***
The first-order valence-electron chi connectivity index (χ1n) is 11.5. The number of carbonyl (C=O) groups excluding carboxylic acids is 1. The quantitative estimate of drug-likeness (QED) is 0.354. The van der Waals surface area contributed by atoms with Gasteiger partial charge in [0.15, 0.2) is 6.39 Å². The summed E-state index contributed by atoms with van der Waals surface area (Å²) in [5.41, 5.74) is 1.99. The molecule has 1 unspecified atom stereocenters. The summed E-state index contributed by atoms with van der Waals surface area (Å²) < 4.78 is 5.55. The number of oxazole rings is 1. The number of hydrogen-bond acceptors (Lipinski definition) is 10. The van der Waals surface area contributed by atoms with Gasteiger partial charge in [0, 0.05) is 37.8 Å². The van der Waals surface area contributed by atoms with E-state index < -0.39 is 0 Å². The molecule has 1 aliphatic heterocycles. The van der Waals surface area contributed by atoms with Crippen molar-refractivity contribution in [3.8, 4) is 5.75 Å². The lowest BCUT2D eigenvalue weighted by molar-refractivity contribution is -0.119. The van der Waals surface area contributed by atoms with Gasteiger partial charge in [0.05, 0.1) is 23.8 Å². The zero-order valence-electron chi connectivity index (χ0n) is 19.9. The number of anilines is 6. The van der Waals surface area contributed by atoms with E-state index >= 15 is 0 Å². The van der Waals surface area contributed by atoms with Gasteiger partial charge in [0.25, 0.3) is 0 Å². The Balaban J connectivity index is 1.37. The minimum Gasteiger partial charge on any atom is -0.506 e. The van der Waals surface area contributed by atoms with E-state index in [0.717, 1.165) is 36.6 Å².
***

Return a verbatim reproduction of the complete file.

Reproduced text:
The first-order valence-electron chi connectivity index (χ1n) is 11.5. The number of carbonyl (C=O) groups excluding carboxylic acids is 1. The quantitative estimate of drug-likeness (QED) is 0.354. The van der Waals surface area contributed by atoms with Gasteiger partial charge in [0.15, 0.2) is 6.39 Å². The summed E-state index contributed by atoms with van der Waals surface area (Å²) in [5.41, 5.74) is 1.99. The molecule has 1 unspecified atom stereocenters. The summed E-state index contributed by atoms with van der Waals surface area (Å²) < 4.78 is 5.55. The number of oxazole rings is 1. The number of hydrogen-bond acceptors (Lipinski definition) is 10. The van der Waals surface area contributed by atoms with Gasteiger partial charge in [0, 0.05) is 37.8 Å². The van der Waals surface area contributed by atoms with E-state index < -0.39 is 0 Å². The molecule has 1 aliphatic heterocycles. The van der Waals surface area contributed by atoms with Crippen molar-refractivity contribution in [3.8, 4) is 5.75 Å². The lowest BCUT2D eigenvalue weighted by molar-refractivity contribution is -0.119. The van der Waals surface area contributed by atoms with Gasteiger partial charge in [0.05, 0.1) is 23.8 Å². The zero-order valence-electron chi connectivity index (χ0n) is 19.9. The number of anilines is 6. The van der Waals surface area contributed by atoms with E-state index >= 15 is 0 Å². The van der Waals surface area contributed by atoms with Gasteiger partial charge in [0.25, 0.3) is 0 Å². The Balaban J connectivity index is 1.37. The minimum Gasteiger partial charge on any atom is -0.506 e. The van der Waals surface area contributed by atoms with E-state index in [0.717, 1.165) is 36.6 Å².